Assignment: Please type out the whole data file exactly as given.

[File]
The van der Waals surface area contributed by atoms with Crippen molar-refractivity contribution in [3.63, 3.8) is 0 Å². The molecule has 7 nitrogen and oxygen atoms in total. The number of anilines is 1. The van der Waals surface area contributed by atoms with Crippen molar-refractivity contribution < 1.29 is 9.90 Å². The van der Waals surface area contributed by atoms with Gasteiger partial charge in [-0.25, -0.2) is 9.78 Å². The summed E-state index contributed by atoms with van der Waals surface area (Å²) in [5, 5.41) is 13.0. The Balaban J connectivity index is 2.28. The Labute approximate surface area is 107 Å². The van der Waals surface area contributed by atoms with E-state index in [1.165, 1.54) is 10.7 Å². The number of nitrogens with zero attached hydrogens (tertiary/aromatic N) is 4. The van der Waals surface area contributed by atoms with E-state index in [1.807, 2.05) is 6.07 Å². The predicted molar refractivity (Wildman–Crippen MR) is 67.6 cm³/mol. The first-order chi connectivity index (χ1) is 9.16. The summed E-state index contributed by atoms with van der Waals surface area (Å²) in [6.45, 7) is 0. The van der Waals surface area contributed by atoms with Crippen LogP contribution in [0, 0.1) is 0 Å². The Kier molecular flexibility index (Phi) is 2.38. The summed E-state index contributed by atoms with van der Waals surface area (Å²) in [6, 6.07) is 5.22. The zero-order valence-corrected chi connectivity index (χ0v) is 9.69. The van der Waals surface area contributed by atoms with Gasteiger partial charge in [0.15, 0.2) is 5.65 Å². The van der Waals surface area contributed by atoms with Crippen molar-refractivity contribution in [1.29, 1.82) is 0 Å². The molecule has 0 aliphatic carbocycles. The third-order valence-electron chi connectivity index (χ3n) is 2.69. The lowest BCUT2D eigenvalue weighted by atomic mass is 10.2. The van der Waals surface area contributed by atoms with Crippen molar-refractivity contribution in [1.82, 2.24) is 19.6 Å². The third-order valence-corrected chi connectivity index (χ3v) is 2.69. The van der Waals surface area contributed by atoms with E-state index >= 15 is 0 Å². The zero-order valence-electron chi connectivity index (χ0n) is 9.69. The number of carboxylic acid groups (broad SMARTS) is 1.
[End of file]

The van der Waals surface area contributed by atoms with Crippen molar-refractivity contribution in [3.63, 3.8) is 0 Å². The molecule has 7 nitrogen and oxygen atoms in total. The number of anilines is 1. The van der Waals surface area contributed by atoms with Crippen molar-refractivity contribution < 1.29 is 9.90 Å². The van der Waals surface area contributed by atoms with Gasteiger partial charge in [-0.25, -0.2) is 9.78 Å². The summed E-state index contributed by atoms with van der Waals surface area (Å²) in [5, 5.41) is 13.0. The Balaban J connectivity index is 2.28. The Labute approximate surface area is 107 Å². The van der Waals surface area contributed by atoms with E-state index in [1.165, 1.54) is 10.7 Å². The number of nitrogens with zero attached hydrogens (tertiary/aromatic N) is 4. The van der Waals surface area contributed by atoms with E-state index in [1.807, 2.05) is 6.07 Å². The predicted molar refractivity (Wildman–Crippen MR) is 67.6 cm³/mol. The first-order chi connectivity index (χ1) is 9.16. The summed E-state index contributed by atoms with van der Waals surface area (Å²) in [6.45, 7) is 0. The van der Waals surface area contributed by atoms with Crippen LogP contribution in [0, 0.1) is 0 Å². The Kier molecular flexibility index (Phi) is 2.38. The summed E-state index contributed by atoms with van der Waals surface area (Å²) in [6, 6.07) is 5.22. The zero-order valence-corrected chi connectivity index (χ0v) is 9.69. The van der Waals surface area contributed by atoms with Gasteiger partial charge in [0.15, 0.2) is 5.65 Å². The van der Waals surface area contributed by atoms with Crippen molar-refractivity contribution in [1.29, 1.82) is 0 Å². The molecule has 0 aliphatic carbocycles. The third-order valence-electron chi connectivity index (χ3n) is 2.69. The lowest BCUT2D eigenvalue weighted by atomic mass is 10.2. The van der Waals surface area contributed by atoms with Crippen molar-refractivity contribution in [1.82, 2.24) is 19.6 Å². The third-order valence-corrected chi connectivity index (χ3v) is 2.69. The van der Waals surface area contributed by atoms with E-state index >= 15 is 0 Å². The zero-order valence-electron chi connectivity index (χ0n) is 9.69. The number of carboxylic acid groups (broad SMARTS) is 1.